Jorir and Thjofgrir both cursed, one from either side of where Einarr stood, now soaking wet with seawater. Hacking this thing to bits was evidently not the way to banish it back to the other side of that rift. Only, Einarr was the only sorcerer they had, and he was well aware of his fast-approaching limits.
There was only one thing to be done, though. “Keep going! Just try not to cut any more bits off. Something’s bound to change if we take out the priest!”
The priest had never looked terribly healthy to Einarr, although he knew that the faithful of Malùnion often had greater stamina than their appearance would otherwise suggest. Still, one spindly old dvergr man? He couldn’t have that much strength remaining to him – could he?
Einarr took two steps back and pushed his will into Sol again, drawing another, larger lightning bolt to strike the abomination. He thought he heard sizzling this time, and the creature reeled.
“Einarr!” Thjofgrir called. “Can you do that again?”
“Once or twice.” Einarr kept his eyes glued to their foe.
“Great! On my word, give it another one!”
Einarr smirked. Technically, Thjofgrir had no right to order him around – but the battlefield was hardly the place for the shouting of plans. “Ready when you are!”
Einarr’s attention was once again consumed by the battle before them, as the demon fended off their blows and struck out all at once. For several minutes, Einarr was occupied primarily with dodging and striking. It lashed its tail back and forth furiously – putting Einarr, strangely, in mind of a horse trying to buck an unwanted rider.
Einarr became certain he knew what Thjofgrir’s plan was when not just the fish tail but also the humanoid back of the demon began to writhe. It arched and twisted, as though something were crawling on its back.
When Thjofgrir shouted “Now!” Einarr was ready. But it was at that moment Einarr realized the flaw in Thjofgrir’s plan. If he called down the lightning now it would strike Thjofgrir as well as the demon before them. But, he thought there was another way to make it work.
Rather than striking the crimson beast before them, Einarr called down his lightning upon Thjofgrir’s blade. The hilt wrapping should protect Thjofgrir, but the demon beast would have no such guard. The lightning struck home as Thjofgrir’s blade plunged into the creature’s neck.
If he was startled by the change in plan he had no time to show it before black blood welled around the new wound and twin screams echoed over the battlefield once more.
Einarr looked up towards the top of the standing stone where he knew the priest and the thane both stood. It could have been his imagination, but he thought he saw a single flailing arm and a spurt of blood. Could have been, but he didn’t think it was. Thjofgrir leaped to the ground from where he had stood on the demon’s shoulder, and blood still flowed from the wound he had made. Not quickly, but enough to prove that he had not been fully healed by the last of the priest’s life.
A thrashing in his peripheral vision brought Einarr back to the moment. The severed tentacle was in the process of growing what looked like a chest, and it had writhed far closer than Einarr was comfortable with. He brought Sinmora down hard on the half-formed chest and the thing stopped moving – at least for now.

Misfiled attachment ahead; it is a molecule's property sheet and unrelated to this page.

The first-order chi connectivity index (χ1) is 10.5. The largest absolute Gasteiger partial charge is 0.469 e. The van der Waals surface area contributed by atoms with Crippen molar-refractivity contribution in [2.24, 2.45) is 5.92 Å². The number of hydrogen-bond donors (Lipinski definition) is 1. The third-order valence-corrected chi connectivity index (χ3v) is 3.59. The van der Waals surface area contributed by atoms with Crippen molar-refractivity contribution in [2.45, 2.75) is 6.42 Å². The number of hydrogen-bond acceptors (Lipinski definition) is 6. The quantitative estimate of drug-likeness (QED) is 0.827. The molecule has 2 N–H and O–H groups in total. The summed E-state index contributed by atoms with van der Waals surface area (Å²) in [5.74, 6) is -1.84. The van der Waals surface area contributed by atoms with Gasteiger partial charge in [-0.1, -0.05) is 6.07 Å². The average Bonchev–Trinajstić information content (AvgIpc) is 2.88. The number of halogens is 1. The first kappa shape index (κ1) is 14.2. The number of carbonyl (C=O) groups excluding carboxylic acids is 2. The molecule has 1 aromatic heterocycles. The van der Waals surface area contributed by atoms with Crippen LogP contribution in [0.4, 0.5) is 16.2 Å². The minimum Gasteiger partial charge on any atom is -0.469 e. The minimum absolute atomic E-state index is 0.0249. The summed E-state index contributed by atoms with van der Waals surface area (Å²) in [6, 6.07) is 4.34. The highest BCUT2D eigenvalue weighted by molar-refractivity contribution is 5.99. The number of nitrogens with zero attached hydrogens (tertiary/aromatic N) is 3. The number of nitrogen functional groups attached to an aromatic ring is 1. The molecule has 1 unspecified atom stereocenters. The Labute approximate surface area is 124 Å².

“Now! Before it can recover!” Einarr dashed in close to its scaly body and hacked at it with Sinmora. If it wasn’t recovering any longer, all they had to do was endure long enough to bring it down. A tree can be felled by a skinning knife, after all, if the wielder is stubborn enough.
A low rumble issued from the monstrosity’s chest, and Einarr could not tell if it was a growl of annoyance or of amusement. What could possibly be amusing, though?
The abomination twisted around in a circle, sweeping its full-size claw along the ground and scooping up the bodies of the fallen – friend and foe alike. Then it threw its head back and poured the corpses down its gullet.
As it swallowed, Einarr saw its wounds begin to heal once again. Then it threw its arms down and its shoulders moved up and down to the pulsation of its roar.
That almost had to be laughter. Einarr slashed at its belly again, wracking his brain to try and figure out what the thing could find so funny.
Puny humans. You have freed me. I will reward you by letting you feed my ascension. The voice reverberated in Einarr’s mind. He was reasonably certain the others heard it, as well.
Oh. That would certainly be a reason to laugh, Einarr supposed. He wished, momentarily, that he had Hrug or Eydri along – either of them, he would have been willing to risk at this fight, where he could not have risked Runa. And either of them would have brought knowledge and firepower that they desperately needed. Their strength was nearly spent, and yet their foe…
A wordless melody carried over the field of battle and Einarr felt his strength returning to him. The melody seemed familiar: were there Singers among the dvergr, too?
There almost have to be, he told himself.
The giant crimson man-fish didn’t seem to care about the sudden music: it struck down with one massive claw at Kaldr, who rolled expertly out of the way.
Jorir, behind him, had a look of annoyed relief on his face as he buried his axe in its stomach once more. Then the tune shifted and all became clear to Einarr once more.
Out from behind one of the standing stones, well out of reach of the altar or the abomination, stepped the figure of a human woman with hair the color of spun flax. Einarr’s mouth went dry and now panic rose in his gorge. She knew why she had to stay away – had even agreed to it. And now, if Einarr didn’t finish this creature quickly (and bloodlessly!) he risked not only himself and his wife, but also the future of Breidelstein!
So what was Runa doing here?
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